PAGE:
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  • Shallow Roots
  • Melissa L. Sevigny (bio)

I once told my grandmother, with the self-assurance only children have, that I would never live anywhere saguaros didn’t grow. She spread a map of North America on the kitchen table and encircled the tiny portion of the continent into which I had hemmed myself: the southwestern corner of Arizona and a skinny strip on the western coast of Mexico.

I was astonished. I had no idea that I lived in one of the most unique ecosystems on Earth. The flora and fauna I had assumed commonplace, even necessary, existed nowhere else—not just the many-armed saguaros towering on the skyline, but also the cactus wrens and Gila monsters, the bristly tribes of tusked javelinas, creatures that populated the private world of my childhood.

I left Tucson, newly married, with my wedding dress reefed like a sail over boxes packed in the back of a pickup truck. Chris and I went on migration, blowing the radiator on Interstate 8 as we fled to the coastline, then headed north to the redwoods, east to North Dakota—my husband’s home state—and south again to Iowa, our new home. We migrated and didn’t come back.

One of my first purchases in Iowa was a potted cactus, which pales in the windowsill and draws blood whenever I reach across to wrestle the storm window into place. I planted Mexican gold poppies that the rabbits clipped into pieces; I scored and soaked creosote seeds that never grew. Four years into my exile I planted a garden for the first time. It’s the difference between a house and a home—putting roots in the ground. No one plants a tree in a place they plan to leave.

Only one of the eucalyptus trees that shaded my childhood home still stands, a dead snag against the Arizona sky. My grandparents made the painful decision [End Page 141] to sell the four-acre plot last year. On my last visit home I filled my pockets with rocks from my scattered collection—jasper, quartz and malachite—reluctantly, weighed down with history. Not many people of my generation can claim to grow up where their mother was raised, in a house their grandparents built. My children will not.

I live in an age of migration: the movement of people, shifting from rural areas to urban, from the cloudy East to the sunny West, and the enforced resettlement of plants and animals as well, set adrift in the changing climate. But it’s an old story, one that started for my family with my great-great-great-grandparents, orphans of the potato famine. They fled Ireland on the coffin ships, impoverished children washed into the streets of Brooklyn.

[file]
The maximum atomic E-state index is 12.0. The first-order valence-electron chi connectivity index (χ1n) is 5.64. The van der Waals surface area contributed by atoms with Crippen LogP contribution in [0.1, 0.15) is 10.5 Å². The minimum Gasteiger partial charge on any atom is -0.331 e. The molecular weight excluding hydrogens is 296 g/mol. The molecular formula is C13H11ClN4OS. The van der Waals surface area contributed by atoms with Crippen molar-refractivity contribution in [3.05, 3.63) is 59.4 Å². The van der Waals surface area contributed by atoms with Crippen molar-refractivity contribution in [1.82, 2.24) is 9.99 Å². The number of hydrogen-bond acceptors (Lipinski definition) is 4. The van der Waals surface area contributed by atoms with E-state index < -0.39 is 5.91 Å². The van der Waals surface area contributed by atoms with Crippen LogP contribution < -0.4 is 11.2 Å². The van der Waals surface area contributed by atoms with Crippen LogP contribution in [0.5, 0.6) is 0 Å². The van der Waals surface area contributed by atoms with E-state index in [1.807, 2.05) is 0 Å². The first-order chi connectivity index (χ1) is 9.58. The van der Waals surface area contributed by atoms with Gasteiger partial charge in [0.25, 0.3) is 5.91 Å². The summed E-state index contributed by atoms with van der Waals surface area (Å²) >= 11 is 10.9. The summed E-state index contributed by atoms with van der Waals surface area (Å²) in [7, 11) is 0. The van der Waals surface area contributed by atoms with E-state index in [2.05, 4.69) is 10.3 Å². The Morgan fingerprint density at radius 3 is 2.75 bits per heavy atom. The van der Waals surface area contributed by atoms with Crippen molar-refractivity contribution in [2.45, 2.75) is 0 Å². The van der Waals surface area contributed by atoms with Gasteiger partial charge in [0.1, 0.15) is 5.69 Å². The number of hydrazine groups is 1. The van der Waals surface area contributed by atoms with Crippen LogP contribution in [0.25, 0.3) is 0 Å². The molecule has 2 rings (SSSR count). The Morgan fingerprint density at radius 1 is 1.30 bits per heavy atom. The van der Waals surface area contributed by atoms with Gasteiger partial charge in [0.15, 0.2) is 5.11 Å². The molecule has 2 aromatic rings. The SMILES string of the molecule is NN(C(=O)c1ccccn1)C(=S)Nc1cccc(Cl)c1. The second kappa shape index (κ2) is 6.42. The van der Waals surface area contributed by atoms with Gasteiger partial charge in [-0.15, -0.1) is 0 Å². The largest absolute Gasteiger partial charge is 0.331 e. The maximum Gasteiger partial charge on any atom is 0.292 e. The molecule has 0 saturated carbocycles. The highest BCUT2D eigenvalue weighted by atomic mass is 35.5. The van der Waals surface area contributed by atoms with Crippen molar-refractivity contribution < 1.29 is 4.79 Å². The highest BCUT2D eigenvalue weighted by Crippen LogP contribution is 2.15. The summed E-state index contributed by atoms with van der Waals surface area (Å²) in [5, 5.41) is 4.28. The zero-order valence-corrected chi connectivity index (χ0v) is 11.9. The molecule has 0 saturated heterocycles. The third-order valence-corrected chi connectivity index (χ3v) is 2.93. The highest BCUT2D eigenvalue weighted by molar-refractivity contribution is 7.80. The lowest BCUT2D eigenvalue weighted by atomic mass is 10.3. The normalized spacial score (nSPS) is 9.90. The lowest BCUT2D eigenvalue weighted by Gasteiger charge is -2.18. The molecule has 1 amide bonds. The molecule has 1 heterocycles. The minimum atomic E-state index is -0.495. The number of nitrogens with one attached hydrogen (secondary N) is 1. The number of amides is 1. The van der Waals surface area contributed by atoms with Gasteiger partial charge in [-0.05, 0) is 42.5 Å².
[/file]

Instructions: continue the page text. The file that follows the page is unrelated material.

My ancestors Delia and Michael Geraghty met and married in Brooklyn and moved to Colorado in 1884, more than a decade after the first railroad and telegraph lines began to tame the Great American Desert and fill in the blank spaces on the maps. By 1889 the U.S. government had awarded almost 17 million acres of public land to hundreds of thousands of homesteaders in quarter-section parcels, luring them west with the promise of free land under the Homestead Act.

They were not pioneers. They were swept westward in a wave of immigrants, flotsam and jetsam in the tide of migration. The number of homesteaders rose each decade. By the time Delia’s first grandchild, Nell, was born, the government had given away nearly 170 million acres. Under the Homestead Act, anyone could earn title to 160 acres of public land west of the Mississippi simply by living on the property for five years and “improving” it with crops or cattle. Anglo settlers, along with a few women and freed slaves, crowded into wilderness areas recently swept clean of native tribes by government-issued rifles, forced relocation, starvation, and disease.

One hundred and sixty acres of the flat, fertile prairies that covered much of the Midwest—square after square of the same rich soil, the same steady rain—could support a hardworking family. But in the Rocky Mountains and the largely unknown deserts beyond, the surveyors’ checkered maps...


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pp. 141-152
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